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Durham, NC 27708
On Sunday 5/20, I Liked You Better Before You Sold Out is back, with Roberto Cofresi of New Town Drunks coming in and chatting about Baudelaire in a Box, a serial cantastoria based on famed French poet Charles Baudelaire's "Les Fleurs du Mal" - this performance being put on by Chicago's Theater Oobleck, it will have performances by New Town Drunks, Curtis Eller, Jason Kutchma (Red Collar), and Dexter Romweber. In addition, scrolling images known as "crankies" will be featured. We'll be playing some music from all artists involved and we'll even read some poetry. A ILYBBYSO first, I think...
Tune in at 8 pm!
Hey y'all, the time is coming near: This Sunday, May 6, enjoy free music by Kooley High, Mount Moriah, and Amy Ray outside the Pinhook, 6pm! There will also be a rally and info about the upcoming Amendment One vote on May 8. For info, check out the facebook event here!
Tonight! Join Robby and special guest Mr. Crispy as they preview next week's Instro-Summit 2012. Band previews, information about the Instro-Summit Raffle, and they'll be giving away 2 3-day passes! Tonight from 9-10pm EDT!
Tune in to Meg and Emily's Cherry-Coloured Funk from 10:00-11:00 a.m. on Thursday April 19th to hear historian Josh Davis and Carolina Soul's Jason Perlmutter play local and regional soul music from the 1960's and 1970's and discuss the Soul Souvenirs exhibit at the St. Joseph's Hayti Heritage Center that opens the same evening. 'Soul Souvenirs: Durham's Musical Memories from the 1960s and 1970s', is the gallery exhibit for Bull City Soul Revival, a locally-based humanities project seeking to recover Durham's rick heritage of soul, funk and R&B music. The Soul Souvenirs exhibit tells the story of Durham's African American community in the 1960s and 1970s through radio, television, record stores, night clubs, high schools, churches, and the civil rights and black power movements of the era. Thursday evening's gallery opening at the St. Joseph's Hayti Heritage Center will also feature a panel discussion with Durham musicians of the era from groups like the Black Experience Band and Tracy and the Jammers.
The importance of The Modern Lovers to the sound of college radio can't overstated. Their music was an essential bridge over the gap between the sounds of garage rock and the Velvet Underground in the 1960s and the birth of punk in the 1970s. Frontman, Jonathan Richman, exuded a nervous, sentimental nerdiness that would be hugely influential to bands like They Might Be Giants, Art Brut, Titus Andronicus, Weezer, and many other college rock mainstays. Members of the Modern Lovers would go on to join bands like the Talking Heads, The Cars, DMZ, and The Real Kids, which only emphasizes the impact that their sound had on rock music in the 1970s and beyond. Tune in from 8-10pm tonight to listen The Modern Lovers' hits, some rare live tracks, and a bunch of artists who followed in the Modern Lovers' footsteps.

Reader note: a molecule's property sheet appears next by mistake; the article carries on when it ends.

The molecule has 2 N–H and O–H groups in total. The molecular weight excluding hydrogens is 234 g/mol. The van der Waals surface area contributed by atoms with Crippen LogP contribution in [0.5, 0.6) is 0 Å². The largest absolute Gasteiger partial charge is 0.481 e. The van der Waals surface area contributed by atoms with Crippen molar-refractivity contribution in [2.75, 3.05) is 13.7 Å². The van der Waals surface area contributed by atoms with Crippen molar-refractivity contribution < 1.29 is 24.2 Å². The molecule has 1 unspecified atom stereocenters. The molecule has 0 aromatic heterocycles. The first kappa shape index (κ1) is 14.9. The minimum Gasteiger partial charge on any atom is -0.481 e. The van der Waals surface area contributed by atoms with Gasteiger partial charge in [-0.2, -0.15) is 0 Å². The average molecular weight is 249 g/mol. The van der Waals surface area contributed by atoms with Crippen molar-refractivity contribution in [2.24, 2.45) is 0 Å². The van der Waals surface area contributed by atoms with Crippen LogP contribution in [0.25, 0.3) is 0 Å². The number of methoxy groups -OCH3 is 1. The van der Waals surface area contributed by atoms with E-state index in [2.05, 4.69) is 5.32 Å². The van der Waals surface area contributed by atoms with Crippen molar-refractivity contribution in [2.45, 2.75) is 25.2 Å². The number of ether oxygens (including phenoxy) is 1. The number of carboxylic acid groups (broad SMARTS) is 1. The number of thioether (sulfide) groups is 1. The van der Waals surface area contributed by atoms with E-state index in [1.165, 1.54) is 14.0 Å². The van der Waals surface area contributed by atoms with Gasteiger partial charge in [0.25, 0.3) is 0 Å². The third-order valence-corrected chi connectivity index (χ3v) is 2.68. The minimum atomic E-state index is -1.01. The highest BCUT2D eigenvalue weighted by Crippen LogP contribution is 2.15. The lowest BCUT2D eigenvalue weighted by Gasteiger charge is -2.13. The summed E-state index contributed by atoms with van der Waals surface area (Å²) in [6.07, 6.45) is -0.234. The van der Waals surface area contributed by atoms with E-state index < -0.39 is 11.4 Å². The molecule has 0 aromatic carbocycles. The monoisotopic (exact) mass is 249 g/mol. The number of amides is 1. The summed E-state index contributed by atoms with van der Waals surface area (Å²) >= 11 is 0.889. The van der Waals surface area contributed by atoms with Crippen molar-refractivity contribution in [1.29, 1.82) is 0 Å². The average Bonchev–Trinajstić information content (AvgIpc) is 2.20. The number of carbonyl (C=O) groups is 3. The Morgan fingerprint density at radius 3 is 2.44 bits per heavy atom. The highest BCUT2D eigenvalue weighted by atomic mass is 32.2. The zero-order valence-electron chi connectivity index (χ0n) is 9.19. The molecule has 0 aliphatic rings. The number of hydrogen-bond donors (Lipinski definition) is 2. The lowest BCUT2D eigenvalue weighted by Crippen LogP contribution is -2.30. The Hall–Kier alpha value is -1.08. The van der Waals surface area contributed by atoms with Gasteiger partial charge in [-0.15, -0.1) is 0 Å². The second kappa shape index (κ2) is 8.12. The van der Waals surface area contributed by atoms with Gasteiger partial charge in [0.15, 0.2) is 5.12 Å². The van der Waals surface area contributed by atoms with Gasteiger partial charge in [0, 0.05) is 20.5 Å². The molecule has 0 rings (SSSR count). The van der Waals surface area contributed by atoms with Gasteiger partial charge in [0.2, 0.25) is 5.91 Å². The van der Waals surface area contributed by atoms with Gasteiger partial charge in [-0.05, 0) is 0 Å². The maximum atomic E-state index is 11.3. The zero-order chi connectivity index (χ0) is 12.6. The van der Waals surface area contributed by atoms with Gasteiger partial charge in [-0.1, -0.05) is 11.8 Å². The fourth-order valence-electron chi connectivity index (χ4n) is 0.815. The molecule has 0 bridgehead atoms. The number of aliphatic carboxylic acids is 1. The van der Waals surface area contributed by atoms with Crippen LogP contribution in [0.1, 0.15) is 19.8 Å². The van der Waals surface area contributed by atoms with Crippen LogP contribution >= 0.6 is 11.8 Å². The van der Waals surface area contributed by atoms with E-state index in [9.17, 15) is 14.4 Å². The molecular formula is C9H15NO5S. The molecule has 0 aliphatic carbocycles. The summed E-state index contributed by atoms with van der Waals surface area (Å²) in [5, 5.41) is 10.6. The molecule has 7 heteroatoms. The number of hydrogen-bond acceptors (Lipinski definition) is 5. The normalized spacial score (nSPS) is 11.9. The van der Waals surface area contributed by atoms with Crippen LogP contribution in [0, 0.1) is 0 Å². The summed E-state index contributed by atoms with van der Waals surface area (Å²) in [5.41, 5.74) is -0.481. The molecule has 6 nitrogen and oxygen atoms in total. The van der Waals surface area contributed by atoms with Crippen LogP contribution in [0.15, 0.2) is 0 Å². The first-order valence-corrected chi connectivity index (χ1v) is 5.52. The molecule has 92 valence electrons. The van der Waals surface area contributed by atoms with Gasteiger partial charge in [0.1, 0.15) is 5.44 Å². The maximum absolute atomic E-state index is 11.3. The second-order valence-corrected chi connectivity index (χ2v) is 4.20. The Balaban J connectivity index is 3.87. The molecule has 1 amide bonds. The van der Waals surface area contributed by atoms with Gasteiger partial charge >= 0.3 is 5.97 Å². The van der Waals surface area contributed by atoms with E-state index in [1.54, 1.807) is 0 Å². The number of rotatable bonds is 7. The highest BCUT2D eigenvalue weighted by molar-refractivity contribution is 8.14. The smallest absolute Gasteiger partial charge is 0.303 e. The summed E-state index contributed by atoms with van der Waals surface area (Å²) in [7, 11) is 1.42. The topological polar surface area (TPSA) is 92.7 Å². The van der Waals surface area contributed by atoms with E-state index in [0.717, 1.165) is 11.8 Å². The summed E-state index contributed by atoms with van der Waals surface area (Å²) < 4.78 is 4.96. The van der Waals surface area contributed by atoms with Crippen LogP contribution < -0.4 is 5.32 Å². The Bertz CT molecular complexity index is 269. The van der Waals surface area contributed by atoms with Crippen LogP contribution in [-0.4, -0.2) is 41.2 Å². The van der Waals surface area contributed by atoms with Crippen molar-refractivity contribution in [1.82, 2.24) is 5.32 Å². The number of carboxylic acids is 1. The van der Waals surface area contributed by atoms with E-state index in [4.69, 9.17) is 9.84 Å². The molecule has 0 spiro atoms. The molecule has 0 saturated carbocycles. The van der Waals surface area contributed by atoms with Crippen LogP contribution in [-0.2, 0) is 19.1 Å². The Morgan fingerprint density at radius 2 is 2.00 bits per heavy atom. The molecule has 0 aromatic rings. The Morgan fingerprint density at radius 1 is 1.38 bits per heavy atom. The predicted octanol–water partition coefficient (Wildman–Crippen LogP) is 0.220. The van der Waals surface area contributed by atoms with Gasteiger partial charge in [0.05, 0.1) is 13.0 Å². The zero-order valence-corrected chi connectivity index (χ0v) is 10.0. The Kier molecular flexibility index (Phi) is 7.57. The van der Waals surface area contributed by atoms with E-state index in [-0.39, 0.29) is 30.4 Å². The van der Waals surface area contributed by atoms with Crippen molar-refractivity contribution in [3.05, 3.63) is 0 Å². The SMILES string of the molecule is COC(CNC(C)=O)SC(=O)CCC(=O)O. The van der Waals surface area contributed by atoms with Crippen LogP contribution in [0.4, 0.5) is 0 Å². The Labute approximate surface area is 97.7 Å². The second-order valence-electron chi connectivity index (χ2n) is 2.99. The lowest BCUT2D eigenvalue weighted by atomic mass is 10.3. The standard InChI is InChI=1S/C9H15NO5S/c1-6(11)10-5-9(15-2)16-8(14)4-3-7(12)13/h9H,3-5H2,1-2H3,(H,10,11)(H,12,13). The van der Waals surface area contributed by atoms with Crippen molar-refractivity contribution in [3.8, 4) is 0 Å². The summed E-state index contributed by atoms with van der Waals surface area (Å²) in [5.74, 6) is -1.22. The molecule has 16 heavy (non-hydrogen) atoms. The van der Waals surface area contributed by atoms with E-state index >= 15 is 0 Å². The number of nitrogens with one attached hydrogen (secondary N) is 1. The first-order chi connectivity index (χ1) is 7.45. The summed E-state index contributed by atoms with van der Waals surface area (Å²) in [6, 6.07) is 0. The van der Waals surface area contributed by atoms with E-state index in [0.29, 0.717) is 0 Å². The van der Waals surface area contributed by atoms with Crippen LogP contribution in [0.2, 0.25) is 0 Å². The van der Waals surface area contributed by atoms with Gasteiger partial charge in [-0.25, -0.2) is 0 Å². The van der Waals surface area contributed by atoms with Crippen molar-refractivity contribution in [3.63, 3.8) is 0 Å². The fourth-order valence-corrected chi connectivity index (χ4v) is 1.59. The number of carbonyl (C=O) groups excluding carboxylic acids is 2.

Today's edition of Polyphonic Perversity focuses on the intersection of the spoken word and music. So we've got Peter Ustinov reading Babar accompanied by excerpts of Poulenc, Sameul Beckett's 1961 radio play Words and Music with music by Morton Feldman from 1987, Harry Partch's final composition, and music by Robert Ashley, Paul Lansky, and more! Hope you can tune ine!
TONIGHT (4/2) on the College Radio Primer, we spend a full FOUR HOURS tracing the history of Philadelphia's Siltbreeze Records and its impact on the outer fringes of indie rock through the 80s, 90s, 00s and today. Started in 1989 by fanzine writer Tom Lax, Siltbreeze helped bridge a gap between the avant-garde and indie rock, releasing records from some of experimental rock's most influential artists: The Dead C, Charalambides, Harry Pussy, The Shadow Ring, Strapping Fieldhands, Alan Licht and many, many more. Hear them all TONIGHT, 8PM-12AM. Listen live on 88.7 FM or stream it at http://www.wxdu.org